km 3950: by the way, I almost forgot to mention: between vodka and vodka, he kept hitting on Wallis, too - which was kind of cute, too. Preparing and offering her small tapas of cucumber and cheese to take with her vodkas, the rest of us were able to help ourselves... At some point he even tried THE big move on her, sharing his earphones with her so they could enjoy a cheesy ballad from Мумий Тролль (Mumiy Troll), an iconic Vladivostok-based rock band. It was so cute I had to try hard not to laugh... When he later realized "Oh, but you awe a couple! You should have told me!" Of course, we should have told him! Now he felt embarrassed and mumbled someting like "How could I possibly imagine? It was not obvious at all"... Ha ha! Not obvious? Of course, if Sputnik didn't publish it, how could he know? Looks like vodka and independent pwess can seriously damage one's common sense and deductive faculties. Maybe we should have foreplayed chasing each other naked all around the train, then screamed all night in the toilets, to... give him some clues? Anyway, he was cute...
Wallising through the window: a Siberian cementery and more birches...

km 4400: the landscape throughout the window kept being beautifully monotonous: birches, birches, birches. Ho! A cemetery in the forest! A big plant in the background! Four chimneys! Something different! Our hours of silent contemplation only disturbed by the moment of the day when our new fwiend M. would come and invite himself (and his bad hangover!) for a tea and a lecture on independent thinking and unbiased truths. He allegedly had studied History at the Extreme-Oriental University of Vladivostok and all his knowledge was clearly from independent sources! He kept talking about the great Russia and the third Rome (Wait a minute, this again? So they actually call themselves like that in their independent media?) for hours, even though from that moment, he progressively lost interest in us... By the time he was repeating that Kazakhstan, Georgia and Poland (Poland again? Leave them alone, for Youri's sake!) had been decaying since they "tried to do it on their own" and how urgent it was to take them back again under mother's wing (for the fifth time) we were reaching Irkutsk and could selfie ourselves goodbye, become FB friends and buzz off! On the whole, it was fun and he was cute!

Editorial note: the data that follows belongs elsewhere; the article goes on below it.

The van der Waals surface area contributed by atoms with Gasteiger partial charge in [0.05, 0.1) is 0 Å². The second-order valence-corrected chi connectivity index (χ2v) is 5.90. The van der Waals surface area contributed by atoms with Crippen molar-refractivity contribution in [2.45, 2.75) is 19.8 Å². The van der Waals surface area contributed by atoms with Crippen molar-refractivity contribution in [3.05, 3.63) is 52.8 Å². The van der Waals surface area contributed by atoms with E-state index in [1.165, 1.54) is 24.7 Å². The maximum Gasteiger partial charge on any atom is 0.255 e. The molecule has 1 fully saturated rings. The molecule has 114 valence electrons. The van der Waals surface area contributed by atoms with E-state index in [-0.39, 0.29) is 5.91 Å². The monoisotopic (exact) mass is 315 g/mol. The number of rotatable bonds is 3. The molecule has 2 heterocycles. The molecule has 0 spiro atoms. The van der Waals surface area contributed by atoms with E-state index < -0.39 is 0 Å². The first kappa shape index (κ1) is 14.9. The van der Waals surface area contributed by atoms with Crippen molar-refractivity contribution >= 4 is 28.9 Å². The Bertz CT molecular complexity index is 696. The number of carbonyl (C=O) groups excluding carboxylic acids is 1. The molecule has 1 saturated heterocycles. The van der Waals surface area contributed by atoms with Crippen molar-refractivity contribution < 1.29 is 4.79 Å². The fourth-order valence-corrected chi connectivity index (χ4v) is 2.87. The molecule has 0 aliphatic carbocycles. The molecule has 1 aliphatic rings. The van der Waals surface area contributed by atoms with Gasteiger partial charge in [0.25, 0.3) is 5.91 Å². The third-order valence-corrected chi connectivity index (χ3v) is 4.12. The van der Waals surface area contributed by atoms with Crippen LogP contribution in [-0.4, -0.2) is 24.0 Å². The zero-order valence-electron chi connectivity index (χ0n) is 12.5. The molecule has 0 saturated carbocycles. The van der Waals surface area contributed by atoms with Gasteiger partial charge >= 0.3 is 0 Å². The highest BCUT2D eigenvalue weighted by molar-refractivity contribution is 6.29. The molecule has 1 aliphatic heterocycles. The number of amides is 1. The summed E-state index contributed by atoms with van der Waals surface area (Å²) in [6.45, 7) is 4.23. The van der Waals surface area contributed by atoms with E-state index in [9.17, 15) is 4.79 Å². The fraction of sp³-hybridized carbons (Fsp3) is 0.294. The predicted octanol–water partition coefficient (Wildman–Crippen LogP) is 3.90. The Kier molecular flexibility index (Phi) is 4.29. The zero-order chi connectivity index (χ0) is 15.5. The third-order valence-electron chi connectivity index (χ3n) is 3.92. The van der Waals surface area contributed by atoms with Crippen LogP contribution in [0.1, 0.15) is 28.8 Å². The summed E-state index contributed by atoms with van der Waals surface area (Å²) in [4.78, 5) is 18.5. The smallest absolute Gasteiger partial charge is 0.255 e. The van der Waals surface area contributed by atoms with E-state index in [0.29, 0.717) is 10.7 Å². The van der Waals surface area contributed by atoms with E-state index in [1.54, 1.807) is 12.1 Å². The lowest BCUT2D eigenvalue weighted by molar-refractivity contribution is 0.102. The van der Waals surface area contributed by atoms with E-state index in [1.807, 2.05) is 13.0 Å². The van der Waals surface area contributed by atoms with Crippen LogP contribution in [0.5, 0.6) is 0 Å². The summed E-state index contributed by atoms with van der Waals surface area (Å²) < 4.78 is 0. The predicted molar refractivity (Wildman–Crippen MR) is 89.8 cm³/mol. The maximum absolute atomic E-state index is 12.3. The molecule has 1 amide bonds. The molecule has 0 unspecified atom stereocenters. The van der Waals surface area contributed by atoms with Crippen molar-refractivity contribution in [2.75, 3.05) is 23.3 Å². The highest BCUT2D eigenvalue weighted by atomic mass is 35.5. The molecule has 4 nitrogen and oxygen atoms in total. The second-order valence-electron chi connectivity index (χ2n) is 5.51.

I reckon there's a whole world hidden behind the line of birches, ye know?
km 5150: ten minutes later, we were inside Irkutsk station, soaked from running one hundred meters under a pouring rain, and freaking out because the ATM we used had apparently been hacked and our cash withdrawal, even though validated, had given us no cash at all... When she saw us inspecting the ATM in a suspicious way, the station officer didn't doubt a second and called the police, so after about three minutes, a police officer was asking for our passports, then for our smartpone, which he used to call the ATM's bank to notify the dysfunction. We were lucky he didn't tase us in the first place... After 16 minutes  spent calling a Russian hotline, while simultaneously holding our call to our VISA's international emergency number, he finally hung the phone (both calls, spasivo assh--e!) and gave it back to us saying: "you call bank you". And he left. - As we would learn later, his providential intervention only accounted for one line on our cellphone bill for August, but it was a 43,50 euros freakin' line on the freakin' bill!!! - We called the VISA international call-center back, only to hear no transaction had happened, so we could a) have saved us all the stress and police action, and b) withdraw cash from the next ATM and get on a bus headed to nowhere-close-to-here, end of the line. When we got down the bus it was almost 23:00, it was pitch dark around and we still had to walk a good 20 minutes in a post-apocalyptic movie neighbourhood, all the way down to a river, whose bank we followed until we saw the light of Maverick Backpackers' Hostel, our home for the night. I don't even have time to mention the young lad who tried to rob/scam/murder us and intended to follow us when we got down at the bus stop! Russia is definitely a gorgeous, fascinating and magnificent country whose inhabitants are our long lost fwiends and it's a pity we Fwench awe pawanoid about them.

Well, that's all for today, folks! See you in the next episode, to Olkhon Island, the pearl of Baikal Lake.

an old redstar classic!


* as for the affordability, check the 20 francs le kilo section below

*** of course and you imagine, we did it: we read Sputnik news, and more than once! "The only independent news website", how could we miss this opportunity? They happen to have versions in at least 15 languages, including most European ones (Fwench here) and Arabic, so you have no excuse!


20 cents per kilo

Our special section (hashtag 20 francs le kilo) for the accounting fans, the (tight) budget-stressed and those who would feel curious about - or attracted by - a plane-less journey. They'll find here and in this order: the truth, all the truth and nothing but the truth (rounded to the euro and with some minor memory lapses, possibly). But on the whole, this is what it costed us :

 - Moscou-Irkutsk: in third class on the 002 "Rossiya" train, tickets bought online directly from the Russian Railways website. It's a 76 hour (3 days, 3 nights) and 5150 km trip: 300 euros (for 2 people).
 - We took our own food onboard (instant noodles and mashed potatoes, biscuits, cheese, tea bags, in other words: grande cuisine!) and bought some fresh products on the stations' platforms at the stops arrêts: a bit less than 30 euros for 2 people and 3 days.

So, it sums up to about 55 euros per person per day, train+meals. Divided by the distance, it's approximately 0,03 euros (3 cents) per km per person! For those who think riding the Transsibérien is a luxury for rich backpackers... ;)